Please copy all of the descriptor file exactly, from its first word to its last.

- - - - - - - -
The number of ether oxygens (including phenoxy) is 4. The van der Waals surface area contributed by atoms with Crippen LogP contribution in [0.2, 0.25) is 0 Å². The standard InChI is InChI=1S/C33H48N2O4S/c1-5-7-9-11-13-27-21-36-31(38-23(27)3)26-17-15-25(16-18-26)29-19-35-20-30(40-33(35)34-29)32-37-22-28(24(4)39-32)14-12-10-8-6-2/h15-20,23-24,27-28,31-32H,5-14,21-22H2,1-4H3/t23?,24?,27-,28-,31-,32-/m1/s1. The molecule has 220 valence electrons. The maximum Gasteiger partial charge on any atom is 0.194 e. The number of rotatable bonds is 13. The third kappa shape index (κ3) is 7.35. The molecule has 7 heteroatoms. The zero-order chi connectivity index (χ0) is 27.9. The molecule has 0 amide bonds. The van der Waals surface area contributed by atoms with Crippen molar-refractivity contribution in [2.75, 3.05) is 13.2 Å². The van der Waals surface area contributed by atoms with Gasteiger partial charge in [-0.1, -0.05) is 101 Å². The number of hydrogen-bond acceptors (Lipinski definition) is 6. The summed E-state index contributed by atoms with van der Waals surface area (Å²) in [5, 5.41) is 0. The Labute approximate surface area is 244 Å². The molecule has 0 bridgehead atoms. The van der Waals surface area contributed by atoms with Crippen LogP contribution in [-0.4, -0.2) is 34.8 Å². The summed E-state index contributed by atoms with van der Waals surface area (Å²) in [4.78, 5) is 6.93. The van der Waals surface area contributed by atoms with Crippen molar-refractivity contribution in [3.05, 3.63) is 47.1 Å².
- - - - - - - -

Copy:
The number of ether oxygens (including phenoxy) is 4. The van der Waals surface area contributed by atoms with Crippen LogP contribution in [0.2, 0.25) is 0 Å². The standard InChI is InChI=1S/C33H48N2O4S/c1-5-7-9-11-13-27-21-36-31(38-23(27)3)26-17-15-25(16-18-26)29-19-35-20-30(40-33(35)34-29)32-37-22-28(24(4)39-32)14-12-10-8-6-2/h15-20,23-24,27-28,31-32H,5-14,21-22H2,1-4H3/t23?,24?,27-,28-,31-,32-/m1/s1. The molecule has 220 valence electrons. The maximum Gasteiger partial charge on any atom is 0.194 e. The number of rotatable bonds is 13. The third kappa shape index (κ3) is 7.35. The molecule has 7 heteroatoms. The zero-order chi connectivity index (χ0) is 27.9. The molecule has 0 amide bonds. The van der Waals surface area contributed by atoms with Crippen molar-refractivity contribution in [2.75, 3.05) is 13.2 Å². The van der Waals surface area contributed by atoms with Gasteiger partial charge in [-0.1, -0.05) is 101 Å². The number of hydrogen-bond acceptors (Lipinski definition) is 6. The summed E-state index contributed by atoms with van der Waals surface area (Å²) in [5, 5.41) is 0. The Labute approximate surface area is 244 Å². The molecule has 0 bridgehead atoms. The van der Waals surface area contributed by atoms with Crippen LogP contribution in [-0.4, -0.2) is 34.8 Å². The summed E-state index contributed by atoms with van der Waals surface area (Å²) in [4.78, 5) is 6.93. The van der Waals surface area contributed by atoms with Crippen molar-refractivity contribution in [3.05, 3.63) is 47.1 Å².